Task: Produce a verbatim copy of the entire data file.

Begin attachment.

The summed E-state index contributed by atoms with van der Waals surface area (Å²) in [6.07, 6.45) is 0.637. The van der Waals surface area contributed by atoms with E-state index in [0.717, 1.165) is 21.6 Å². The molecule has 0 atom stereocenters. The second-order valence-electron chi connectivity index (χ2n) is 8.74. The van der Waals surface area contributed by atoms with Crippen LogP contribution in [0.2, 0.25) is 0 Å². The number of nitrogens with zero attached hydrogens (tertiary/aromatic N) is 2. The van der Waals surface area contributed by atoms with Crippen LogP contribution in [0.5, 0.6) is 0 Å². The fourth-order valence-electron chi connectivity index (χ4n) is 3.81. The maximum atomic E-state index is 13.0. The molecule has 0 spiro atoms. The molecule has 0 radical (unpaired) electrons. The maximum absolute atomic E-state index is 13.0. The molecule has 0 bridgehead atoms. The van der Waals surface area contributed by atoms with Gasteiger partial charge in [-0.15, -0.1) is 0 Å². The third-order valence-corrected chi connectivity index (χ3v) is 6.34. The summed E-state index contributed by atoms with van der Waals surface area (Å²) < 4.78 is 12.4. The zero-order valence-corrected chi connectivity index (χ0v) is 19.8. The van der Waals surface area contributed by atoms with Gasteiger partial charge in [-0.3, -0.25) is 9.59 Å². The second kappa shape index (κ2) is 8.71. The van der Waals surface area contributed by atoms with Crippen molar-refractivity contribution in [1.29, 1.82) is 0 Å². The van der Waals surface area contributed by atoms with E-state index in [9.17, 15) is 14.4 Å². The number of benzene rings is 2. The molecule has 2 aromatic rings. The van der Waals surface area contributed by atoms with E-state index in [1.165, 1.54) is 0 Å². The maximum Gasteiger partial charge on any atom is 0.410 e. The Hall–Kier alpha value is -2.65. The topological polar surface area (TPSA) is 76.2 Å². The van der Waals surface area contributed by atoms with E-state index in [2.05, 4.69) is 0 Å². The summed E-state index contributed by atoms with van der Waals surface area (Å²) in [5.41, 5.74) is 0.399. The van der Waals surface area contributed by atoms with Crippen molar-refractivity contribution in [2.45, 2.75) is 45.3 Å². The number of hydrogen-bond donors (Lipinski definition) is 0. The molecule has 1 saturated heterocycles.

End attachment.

The summed E-state index contributed by atoms with van der Waals surface area (Å²) in [6.07, 6.45) is 0.637. The van der Waals surface area contributed by atoms with E-state index in [0.717, 1.165) is 21.6 Å². The molecule has 0 atom stereocenters. The second-order valence-electron chi connectivity index (χ2n) is 8.74. The van der Waals surface area contributed by atoms with Crippen LogP contribution in [0.2, 0.25) is 0 Å². The number of nitrogens with zero attached hydrogens (tertiary/aromatic N) is 2. The van der Waals surface area contributed by atoms with Crippen LogP contribution in [0.5, 0.6) is 0 Å². The fourth-order valence-electron chi connectivity index (χ4n) is 3.81. The maximum atomic E-state index is 13.0. The molecule has 0 spiro atoms. The molecule has 0 radical (unpaired) electrons. The maximum absolute atomic E-state index is 13.0. The molecule has 0 bridgehead atoms. The van der Waals surface area contributed by atoms with Gasteiger partial charge in [-0.15, -0.1) is 0 Å². The third-order valence-corrected chi connectivity index (χ3v) is 6.34. The summed E-state index contributed by atoms with van der Waals surface area (Å²) < 4.78 is 12.4. The zero-order valence-corrected chi connectivity index (χ0v) is 19.8. The van der Waals surface area contributed by atoms with Gasteiger partial charge in [-0.3, -0.25) is 9.59 Å². The second kappa shape index (κ2) is 8.71. The van der Waals surface area contributed by atoms with Crippen molar-refractivity contribution in [1.29, 1.82) is 0 Å². The van der Waals surface area contributed by atoms with E-state index in [9.17, 15) is 14.4 Å². The number of benzene rings is 2. The molecule has 2 aromatic rings. The van der Waals surface area contributed by atoms with E-state index in [1.165, 1.54) is 0 Å². The maximum Gasteiger partial charge on any atom is 0.410 e. The Hall–Kier alpha value is -2.65. The topological polar surface area (TPSA) is 76.2 Å². The van der Waals surface area contributed by atoms with E-state index in [2.05, 4.69) is 0 Å². The summed E-state index contributed by atoms with van der Waals surface area (Å²) in [5.41, 5.74) is 0.399. The van der Waals surface area contributed by atoms with Crippen molar-refractivity contribution in [2.45, 2.75) is 45.3 Å². The number of hydrogen-bond donors (Lipinski definition) is 0. The molecule has 1 saturated heterocycles.